The original Paincourtville supercell produced yet another waterspout that came ashore in Madisonville in St. Tammany Parish. This tornado was very weak and produced minimal damage along a .5 mile track, garnering a rating of EF0. Another supercell developed on the flanks of the Laplace supercell and produced an EF0 tornado in Lacombe in St. Tammany Parish. The tornado damaged a plant nursery, several mobile homes, and trees before producing minor damage to homes and dissipating.

A line segment in Central Mississippi produced a brief tornado in Yazoo County. As the system of storms consisting mainly of QLCS-type line segments pushed through Southern Mississippi, many brief/weak tornadoes were recorded, mostly in Greene and Wayne Counties.

Pensacola, Florida EF3

A large and impressive supercell storm was detected by radar over the Gulf of Mexico south of Mobile Bay before 6:30 pm. This supercell was moving northeastward towards Gulf Shores, Alabama and Pensacola, Florida.radar5.png

Supercell thunderstorm offshore of Gulf Shores, Alabama. It is likely producing a large waterspout at this time.

The storm exhibited very impressive rotation, and was likely a cyclical supercell producing large waterspouts. In fact, there was a debris signature shown on this storm, despite the fact that it was over water. The situation became very worrisome as a likely waterspout was approaching Orange Beach, Alabama. Thankfully, it weakened considerably just miles offshore. However, the storm wasn’t done.

As the storm moved onshore, it moved northeastward into Escambia County, Florida. The rotation restrengthened as the supercell was over a large, populated area, and dropped a strong tornado near the Pensacola International Airport on the northeast side of Pensacola. The tornado ripped roofs off of houses, snapped power poles and extensively damaged trees while moving northeast. The tornado crossed I-10, and damaged many trees in the area. EF2 damage was noted as two houses had their roofs removed. At the Mooring Apartments, major damage occurred as the second floors of two buildings were gutted. The General Electric plant had a warehouse destroyed, and two units of the Grand Baroques Townhouses were destroyed. Likely near peak intensity, the EF3 tornado moved across Escambia Bay, and reached the other shore in Santa Rosa County. Some debris from the GE plant was found on the western shore of Escambia Bay. The tornado weakened considerably in Santa Rosa County, producing some EF1 damage before dissipating.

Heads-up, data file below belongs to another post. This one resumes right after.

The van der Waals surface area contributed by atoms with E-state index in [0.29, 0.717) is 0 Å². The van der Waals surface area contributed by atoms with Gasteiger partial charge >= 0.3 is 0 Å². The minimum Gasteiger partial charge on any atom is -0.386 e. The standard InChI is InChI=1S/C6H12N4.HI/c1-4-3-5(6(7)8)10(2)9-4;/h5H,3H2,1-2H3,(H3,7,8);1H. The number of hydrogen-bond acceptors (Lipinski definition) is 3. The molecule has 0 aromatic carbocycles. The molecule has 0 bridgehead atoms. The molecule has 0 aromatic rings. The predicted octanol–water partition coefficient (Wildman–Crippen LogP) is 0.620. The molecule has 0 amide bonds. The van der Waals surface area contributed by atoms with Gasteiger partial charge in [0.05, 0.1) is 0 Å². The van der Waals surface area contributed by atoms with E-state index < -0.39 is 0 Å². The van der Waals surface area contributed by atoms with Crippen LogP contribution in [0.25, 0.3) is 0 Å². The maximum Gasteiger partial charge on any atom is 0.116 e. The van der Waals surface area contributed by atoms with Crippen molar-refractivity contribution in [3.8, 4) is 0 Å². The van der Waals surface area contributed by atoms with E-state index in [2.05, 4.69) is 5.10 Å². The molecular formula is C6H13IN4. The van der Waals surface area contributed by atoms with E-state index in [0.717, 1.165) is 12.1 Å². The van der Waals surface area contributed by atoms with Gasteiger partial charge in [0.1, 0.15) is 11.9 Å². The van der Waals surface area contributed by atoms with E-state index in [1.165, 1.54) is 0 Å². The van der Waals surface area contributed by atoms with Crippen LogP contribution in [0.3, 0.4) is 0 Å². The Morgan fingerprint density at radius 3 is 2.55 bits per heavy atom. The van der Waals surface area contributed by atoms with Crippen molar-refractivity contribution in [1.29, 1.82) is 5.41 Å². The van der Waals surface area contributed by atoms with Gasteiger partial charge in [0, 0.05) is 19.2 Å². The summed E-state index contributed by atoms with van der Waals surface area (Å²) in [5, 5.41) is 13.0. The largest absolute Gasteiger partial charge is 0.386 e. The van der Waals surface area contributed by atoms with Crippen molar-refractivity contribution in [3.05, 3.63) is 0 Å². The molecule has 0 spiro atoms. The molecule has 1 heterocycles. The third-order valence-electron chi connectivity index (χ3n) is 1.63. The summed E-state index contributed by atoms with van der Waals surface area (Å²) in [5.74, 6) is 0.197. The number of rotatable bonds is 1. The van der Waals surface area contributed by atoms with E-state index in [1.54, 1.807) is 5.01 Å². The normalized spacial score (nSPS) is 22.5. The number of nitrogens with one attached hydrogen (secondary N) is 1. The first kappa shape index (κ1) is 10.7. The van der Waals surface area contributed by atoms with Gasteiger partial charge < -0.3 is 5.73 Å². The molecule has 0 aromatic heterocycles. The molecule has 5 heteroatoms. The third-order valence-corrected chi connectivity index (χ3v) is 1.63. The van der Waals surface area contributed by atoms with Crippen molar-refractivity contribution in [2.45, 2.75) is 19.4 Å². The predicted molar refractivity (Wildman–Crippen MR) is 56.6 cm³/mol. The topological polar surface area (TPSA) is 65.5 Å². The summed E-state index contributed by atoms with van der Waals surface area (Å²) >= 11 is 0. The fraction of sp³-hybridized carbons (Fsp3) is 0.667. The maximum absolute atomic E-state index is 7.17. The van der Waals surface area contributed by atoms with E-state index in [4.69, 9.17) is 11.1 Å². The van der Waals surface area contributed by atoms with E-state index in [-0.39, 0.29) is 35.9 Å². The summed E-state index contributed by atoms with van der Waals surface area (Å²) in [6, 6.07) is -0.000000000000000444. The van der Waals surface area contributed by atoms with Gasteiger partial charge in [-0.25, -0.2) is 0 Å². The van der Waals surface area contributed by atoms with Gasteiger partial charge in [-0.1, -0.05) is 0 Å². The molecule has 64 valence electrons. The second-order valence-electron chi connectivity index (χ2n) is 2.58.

While an intense tornado had moved through a heavily populated area, only three people were injured, and miraculously, nobody was killed. Had the tornado touched down earlier and cut through more of Pensacola, this would likely not be the case.

Overnight, more tornadoes were recorded in Southeast Alabama and Southwest Georgia. These were mostly weak and brief, but there was some damage on the northwest side of Dothan, Alabama.

February 24

As the system ejected north and east, the deep surface low moved from Northern Mississippi towards Cincinnati, Ohio. A warm front pushed the cold air damming that was present in the Carolinas and Mid-Atlantic, creating an impressive thermal boundary that was to serve a nefarious purpose later (locations not far from each other had 20+ degree temperature and dewpoint changes).  The SPC issued a Moderate Risk again, this time for Central Virginia into Central and Eastern North Carolina, with a Slight Risk in Central Florida as well. The cold front extended from the Appalachians to off the west coast of Florida, sparking intense thunderstorm activity in the Gulf of Mexico. These storms moved eastward into the Florida Peninsula near Tampa Bay, spawning a few tornadoes. Near Duette, Florida, in Manatee County (where an EF2 tornado killed two people on January 17) an EF1 tornado snapped trees along an 8 mile path. A brief tornado touched down in western Virginia and damaged homes, snapped trees, and blew a mobile home off its foundation. Another brief tornado touched down in Wayne County, North Carolina and damaged trees, mobile homes, and a turkey barn.

This tornadic thunderstorm produced two brief tornadoes in the Port Charlotte, Florida vicinity.

A thunderstorm complex moved into Charlotte County, Florida and produced two brief tornadoes. The second of the two, an EF1, damaged over 30 homes, a few of which received major damage.